Financial Crises in the 1890s and the 1990s: Must History Repeat?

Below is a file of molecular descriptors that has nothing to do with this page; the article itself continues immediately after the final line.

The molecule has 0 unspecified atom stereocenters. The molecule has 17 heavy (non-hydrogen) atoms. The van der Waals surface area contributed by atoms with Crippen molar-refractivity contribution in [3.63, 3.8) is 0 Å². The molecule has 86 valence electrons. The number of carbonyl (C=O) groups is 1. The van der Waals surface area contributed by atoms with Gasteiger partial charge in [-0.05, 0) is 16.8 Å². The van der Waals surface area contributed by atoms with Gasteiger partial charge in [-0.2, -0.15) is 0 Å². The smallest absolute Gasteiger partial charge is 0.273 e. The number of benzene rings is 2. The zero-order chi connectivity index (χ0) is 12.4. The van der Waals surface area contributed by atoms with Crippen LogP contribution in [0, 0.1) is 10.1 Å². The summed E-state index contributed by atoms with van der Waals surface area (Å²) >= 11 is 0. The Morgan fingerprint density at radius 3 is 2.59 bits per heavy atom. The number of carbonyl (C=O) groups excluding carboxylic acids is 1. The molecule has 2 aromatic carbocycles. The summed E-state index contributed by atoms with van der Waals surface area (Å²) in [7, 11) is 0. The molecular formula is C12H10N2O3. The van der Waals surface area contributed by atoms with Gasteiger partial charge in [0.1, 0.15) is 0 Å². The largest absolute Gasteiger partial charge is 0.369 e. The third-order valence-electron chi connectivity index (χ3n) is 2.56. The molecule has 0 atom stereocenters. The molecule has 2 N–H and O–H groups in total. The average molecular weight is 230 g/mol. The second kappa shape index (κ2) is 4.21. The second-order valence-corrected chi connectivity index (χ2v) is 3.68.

Thus it is here that economic history can be useful. For ours is not the first age of large-scale international capital flows, or of virulent international financial crises. We today live in what we might well call the second age of globalization. The first took place during the half-century before World War I, when free trade, free flows of capital, free migration, and the classical gold standard all gained increasing strength, and falling transport and communications costs knit the world economy together and fueled rapid growth up until the disaster of the world war. In this first era of globalization there was no IMF. There was little exchange rate variability (or at any rate far less than the world has seen recently). And financial market organization, as measured by the absence of corruption and of “crony capitalism,” was certainly no better than it is today. Capital flows then were as large as capital flows are now relative to the size of their economies. And these flows were accompanied by frequent international financial crises: in the case of the United States, about once every eight years.